If you have been to Court for allocation of parental responsibilities or divorce, you may see in your judgment a provision governing how out of pocket medical expenses will be handled. Sometimes one party pays all of the out of pocket medical expenses up to a cap amount. In other situations, one party may take care of co-pays, but everything else that isn’t covered by insurance is divided by some percentage. And, in some judgments, there is a difference between what is considered an “ordinary” and an “extraordinary” medical expense. How do we know what is considered “ordinary” and what is considered “extraordinary”?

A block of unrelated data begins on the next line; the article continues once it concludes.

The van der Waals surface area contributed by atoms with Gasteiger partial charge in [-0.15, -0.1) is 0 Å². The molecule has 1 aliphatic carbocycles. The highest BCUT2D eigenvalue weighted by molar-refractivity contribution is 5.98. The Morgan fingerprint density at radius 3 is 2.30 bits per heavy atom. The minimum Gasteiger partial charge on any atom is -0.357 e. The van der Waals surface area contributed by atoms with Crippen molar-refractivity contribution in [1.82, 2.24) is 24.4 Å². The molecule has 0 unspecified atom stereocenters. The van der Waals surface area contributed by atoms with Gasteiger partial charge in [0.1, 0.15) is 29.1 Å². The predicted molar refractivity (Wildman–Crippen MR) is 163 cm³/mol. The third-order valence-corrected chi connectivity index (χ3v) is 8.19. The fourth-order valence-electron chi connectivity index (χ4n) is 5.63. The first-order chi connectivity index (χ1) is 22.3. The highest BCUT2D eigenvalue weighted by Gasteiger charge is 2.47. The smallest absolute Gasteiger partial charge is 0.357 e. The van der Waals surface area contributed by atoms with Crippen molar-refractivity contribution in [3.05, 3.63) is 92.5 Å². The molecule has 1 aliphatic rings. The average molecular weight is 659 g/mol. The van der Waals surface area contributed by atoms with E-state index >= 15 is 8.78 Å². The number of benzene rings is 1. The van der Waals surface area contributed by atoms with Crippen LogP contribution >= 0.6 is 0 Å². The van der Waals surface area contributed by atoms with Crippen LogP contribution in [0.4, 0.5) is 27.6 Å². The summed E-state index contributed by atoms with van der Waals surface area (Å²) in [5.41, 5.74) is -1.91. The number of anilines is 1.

Usually, the judgment will definte what constitutes “ordinary” and what constitutes “extraordinary”. However, if there is no definition, it can be burdensome for the parties to try and decipher which expense constitutes which, because a party’s responsibility for reimbursement may be dependent upon what type it is. Extraordinary, in most scenarios, means anything above and beyond regular, routine health care. In my experience, extraordinary medical expenses have constituted mental health care or therapy, braces, and elective procedures. However, it is best to look at your judgment and see how this term is defined, rather than leaving it up to the Judge to interpret it in post-decree litigation.